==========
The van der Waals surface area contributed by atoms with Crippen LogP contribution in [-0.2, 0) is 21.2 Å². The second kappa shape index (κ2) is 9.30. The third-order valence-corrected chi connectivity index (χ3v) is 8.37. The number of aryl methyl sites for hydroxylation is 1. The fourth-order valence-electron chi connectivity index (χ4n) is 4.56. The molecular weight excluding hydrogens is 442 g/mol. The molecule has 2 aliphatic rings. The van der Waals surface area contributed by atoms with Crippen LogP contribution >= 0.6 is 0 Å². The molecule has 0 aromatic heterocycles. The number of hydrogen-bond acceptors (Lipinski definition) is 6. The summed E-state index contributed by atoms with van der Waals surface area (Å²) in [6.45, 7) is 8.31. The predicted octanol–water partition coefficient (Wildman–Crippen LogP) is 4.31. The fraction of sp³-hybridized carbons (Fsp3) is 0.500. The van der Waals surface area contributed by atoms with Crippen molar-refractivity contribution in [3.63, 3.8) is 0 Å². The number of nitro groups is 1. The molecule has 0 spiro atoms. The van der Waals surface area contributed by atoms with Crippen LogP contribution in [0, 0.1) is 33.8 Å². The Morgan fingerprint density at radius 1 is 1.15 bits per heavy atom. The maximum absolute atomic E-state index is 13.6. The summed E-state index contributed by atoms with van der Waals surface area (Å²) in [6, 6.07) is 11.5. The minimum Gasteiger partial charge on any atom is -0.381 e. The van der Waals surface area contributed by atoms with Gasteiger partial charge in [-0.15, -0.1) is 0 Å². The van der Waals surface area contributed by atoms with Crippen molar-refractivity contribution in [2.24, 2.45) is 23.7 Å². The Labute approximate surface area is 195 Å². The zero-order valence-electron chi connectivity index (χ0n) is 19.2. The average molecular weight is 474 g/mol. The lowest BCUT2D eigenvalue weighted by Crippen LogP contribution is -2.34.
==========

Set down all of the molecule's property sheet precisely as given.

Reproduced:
The van der Waals surface area contributed by atoms with Crippen LogP contribution in [-0.2, 0) is 21.2 Å². The second kappa shape index (κ2) is 9.30. The third-order valence-corrected chi connectivity index (χ3v) is 8.37. The number of aryl methyl sites for hydroxylation is 1. The fourth-order valence-electron chi connectivity index (χ4n) is 4.56. The molecular weight excluding hydrogens is 442 g/mol. The molecule has 2 aliphatic rings. The van der Waals surface area contributed by atoms with Crippen LogP contribution >= 0.6 is 0 Å². The molecule has 0 aromatic heterocycles. The number of hydrogen-bond acceptors (Lipinski definition) is 6. The summed E-state index contributed by atoms with van der Waals surface area (Å²) in [6.45, 7) is 8.31. The predicted octanol–water partition coefficient (Wildman–Crippen LogP) is 4.31. The fraction of sp³-hybridized carbons (Fsp3) is 0.500. The van der Waals surface area contributed by atoms with Crippen molar-refractivity contribution in [3.63, 3.8) is 0 Å². The number of nitro groups is 1. The molecule has 0 spiro atoms. The van der Waals surface area contributed by atoms with Crippen LogP contribution in [0, 0.1) is 33.8 Å². The Morgan fingerprint density at radius 1 is 1.15 bits per heavy atom. The maximum absolute atomic E-state index is 13.6. The summed E-state index contributed by atoms with van der Waals surface area (Å²) in [6, 6.07) is 11.5. The minimum Gasteiger partial charge on any atom is -0.381 e. The van der Waals surface area contributed by atoms with Gasteiger partial charge in [-0.15, -0.1) is 0 Å². The van der Waals surface area contributed by atoms with Crippen molar-refractivity contribution in [2.24, 2.45) is 23.7 Å². The Labute approximate surface area is 195 Å². The zero-order valence-electron chi connectivity index (χ0n) is 19.2. The average molecular weight is 474 g/mol. The lowest BCUT2D eigenvalue weighted by Crippen LogP contribution is -2.34.